How the cell is created: Production steps for sample manufacturing at the CMCC
Cell manufacturing begins with electrode production. Here the base material, comprising, for example, graphite for the anode and nickel oxides for the cathode, with binders and solvents, is metered and mixed in a precisely measured ratio. This creates the so-called “slurry” – which means wafer-thin metal foils are coated and then compressed after drying. In technical jargon, this is referred to as “calendering”. The highest level of precision is required: The foil is just a few micrometres thick – in other words, thinner than the threads of a spider web, while the coating is in the micrometre range. During cell assembly, the coated foils, referred to as calendered electrodes, are wound into so-called “jelly rolls” using the separator and inserted into the cell housing. The cells are filled with electrolyte, then charged for the first time and finally checked for functionality and quality.
CMCC Parsdorf: Buildings with a focus on the environment
The CMCC in Parsdorf is built to high environmental standards. An immission control approval procedure has been carried out for the technical installations used in battery cell production – ensuring that the company complies with all requirements and guidelines. The CMCC will also operate fossil-free, relying on electricity produced using renewable energy, including from photovoltaic systems on the roof of the building. The building will also be supplied with regenerative heat produced using state-of-the-art groundwater and air heat pumps.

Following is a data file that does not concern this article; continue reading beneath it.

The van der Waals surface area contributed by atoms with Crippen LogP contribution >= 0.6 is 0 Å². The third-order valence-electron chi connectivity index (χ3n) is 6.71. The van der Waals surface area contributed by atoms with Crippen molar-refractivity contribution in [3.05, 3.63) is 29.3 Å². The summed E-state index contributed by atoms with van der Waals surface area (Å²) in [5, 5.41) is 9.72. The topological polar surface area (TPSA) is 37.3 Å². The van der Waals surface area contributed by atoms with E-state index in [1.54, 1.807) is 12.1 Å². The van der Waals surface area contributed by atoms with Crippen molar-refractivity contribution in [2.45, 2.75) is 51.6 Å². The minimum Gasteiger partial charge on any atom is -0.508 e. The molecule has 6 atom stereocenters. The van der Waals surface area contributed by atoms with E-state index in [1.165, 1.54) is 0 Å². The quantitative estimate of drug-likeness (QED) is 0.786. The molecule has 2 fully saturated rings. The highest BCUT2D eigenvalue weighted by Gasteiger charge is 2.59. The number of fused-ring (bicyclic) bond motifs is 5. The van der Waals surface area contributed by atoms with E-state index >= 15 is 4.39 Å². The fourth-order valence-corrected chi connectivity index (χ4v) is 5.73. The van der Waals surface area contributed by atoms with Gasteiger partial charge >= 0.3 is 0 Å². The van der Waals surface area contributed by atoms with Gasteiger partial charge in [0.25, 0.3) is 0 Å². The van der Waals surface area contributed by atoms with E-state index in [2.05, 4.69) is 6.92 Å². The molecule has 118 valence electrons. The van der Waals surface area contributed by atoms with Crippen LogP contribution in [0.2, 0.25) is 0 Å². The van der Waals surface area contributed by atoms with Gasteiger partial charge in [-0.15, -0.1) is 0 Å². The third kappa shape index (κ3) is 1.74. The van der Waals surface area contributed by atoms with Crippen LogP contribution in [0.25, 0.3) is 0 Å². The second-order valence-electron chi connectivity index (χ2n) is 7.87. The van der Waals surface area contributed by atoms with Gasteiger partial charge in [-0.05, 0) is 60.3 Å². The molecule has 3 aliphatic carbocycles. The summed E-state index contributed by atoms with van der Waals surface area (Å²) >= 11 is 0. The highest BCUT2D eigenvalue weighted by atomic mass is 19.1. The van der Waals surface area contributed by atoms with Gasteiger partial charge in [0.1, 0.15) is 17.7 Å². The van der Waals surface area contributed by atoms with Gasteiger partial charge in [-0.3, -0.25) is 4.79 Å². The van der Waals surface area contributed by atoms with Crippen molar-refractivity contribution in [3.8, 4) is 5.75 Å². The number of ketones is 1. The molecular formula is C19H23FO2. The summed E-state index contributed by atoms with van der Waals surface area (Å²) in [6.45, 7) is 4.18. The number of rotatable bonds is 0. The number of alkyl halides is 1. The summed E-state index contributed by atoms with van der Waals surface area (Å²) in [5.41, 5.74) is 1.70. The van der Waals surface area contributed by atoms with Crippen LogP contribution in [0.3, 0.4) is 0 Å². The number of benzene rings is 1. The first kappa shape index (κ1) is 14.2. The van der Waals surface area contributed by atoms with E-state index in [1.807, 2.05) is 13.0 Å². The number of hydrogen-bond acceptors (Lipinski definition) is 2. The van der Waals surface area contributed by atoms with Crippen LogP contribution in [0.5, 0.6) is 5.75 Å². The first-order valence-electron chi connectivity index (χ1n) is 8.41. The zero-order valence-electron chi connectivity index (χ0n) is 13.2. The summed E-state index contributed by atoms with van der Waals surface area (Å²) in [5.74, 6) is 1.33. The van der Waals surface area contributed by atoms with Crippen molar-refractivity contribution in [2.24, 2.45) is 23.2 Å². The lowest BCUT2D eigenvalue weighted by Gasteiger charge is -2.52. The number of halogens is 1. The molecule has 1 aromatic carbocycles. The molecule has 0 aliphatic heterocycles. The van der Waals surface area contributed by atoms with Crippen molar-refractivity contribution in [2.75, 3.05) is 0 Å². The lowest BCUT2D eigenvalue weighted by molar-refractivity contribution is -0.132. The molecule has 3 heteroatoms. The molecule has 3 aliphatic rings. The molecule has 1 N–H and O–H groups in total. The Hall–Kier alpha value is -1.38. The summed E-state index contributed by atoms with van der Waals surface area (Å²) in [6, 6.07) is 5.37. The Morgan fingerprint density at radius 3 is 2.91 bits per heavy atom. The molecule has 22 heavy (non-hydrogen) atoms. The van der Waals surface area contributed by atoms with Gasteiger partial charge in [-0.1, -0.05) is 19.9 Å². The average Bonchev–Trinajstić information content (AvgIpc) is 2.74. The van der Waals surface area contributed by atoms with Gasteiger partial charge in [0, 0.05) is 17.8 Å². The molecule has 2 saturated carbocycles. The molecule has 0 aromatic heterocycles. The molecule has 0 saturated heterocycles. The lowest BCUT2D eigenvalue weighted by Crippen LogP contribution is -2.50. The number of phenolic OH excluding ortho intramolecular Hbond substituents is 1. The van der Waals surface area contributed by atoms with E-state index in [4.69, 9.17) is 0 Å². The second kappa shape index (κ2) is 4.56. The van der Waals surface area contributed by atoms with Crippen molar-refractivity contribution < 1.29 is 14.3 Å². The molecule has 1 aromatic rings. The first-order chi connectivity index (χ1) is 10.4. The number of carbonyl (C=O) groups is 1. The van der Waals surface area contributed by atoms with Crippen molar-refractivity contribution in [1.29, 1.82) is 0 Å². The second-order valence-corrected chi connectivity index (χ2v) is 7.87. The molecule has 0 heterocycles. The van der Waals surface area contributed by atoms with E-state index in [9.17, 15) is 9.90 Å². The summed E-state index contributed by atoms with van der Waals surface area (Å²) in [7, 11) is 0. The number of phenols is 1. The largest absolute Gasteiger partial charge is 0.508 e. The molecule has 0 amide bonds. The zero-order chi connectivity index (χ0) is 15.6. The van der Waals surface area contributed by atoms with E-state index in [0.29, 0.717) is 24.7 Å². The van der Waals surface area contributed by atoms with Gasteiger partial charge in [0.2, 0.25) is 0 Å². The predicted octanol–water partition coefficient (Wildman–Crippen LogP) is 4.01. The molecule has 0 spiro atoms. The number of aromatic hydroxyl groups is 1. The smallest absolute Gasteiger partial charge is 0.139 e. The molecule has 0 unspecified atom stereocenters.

Sixth-generation BMW battery technology: New cell format and enhanced cell chemistry
These battery cell samples are responsible for electric vehicles’ core properties: range, driving performance and charging time. With the new BMW round cell specially designed for the electric architecture of the Neue Klasse models, it will be possible to significantly increase the range of the top model by up to 30 percent (according to WLTP).
The new BMW round cells come with a standard diameter of 46 millimetres and two different heights of 95 millimetres and 120 millimetres. Compared to the prismatic cells of the fifth BMW battery cell generation, the nickel content of the sixth-generation BMW round cells will be higher on the cathode side, while the cobalt content will be reduced. On the anode side, the silicon content will be increased. As a result, the cell’s volumetric energy density will improve by more than 20 percent.
Battery, drive train and charging technology in the Neue Klasse will have a higher voltage of 800 volts. Among other things, this will optimise how energy is supplied to direct current high-power charging stations, which can achieve a much higher charging capacity with a current of up to 500 amperes – thus reducing the time it takes to charge from ten to 80 percent by up to 30 percent.
Reducing the carbon footprint of battery cell production by up to 60 percent
The BMW Group is particularly focused on keeping the carbon footprint and resource consumption of production as low as possible, starting in the supply chain. For standard production of battery cells, the cell manufacturers commissioned will use cobalt, lithium and nickel containing secondary material. Together with the commitment by its cell suppliers to use only green power from renewable energies in production, the BMW Group will reduce the carbon footprint from battery cell production by up to 60 percent, compared to the current generation of battery cells.
SOURCE: BMW Group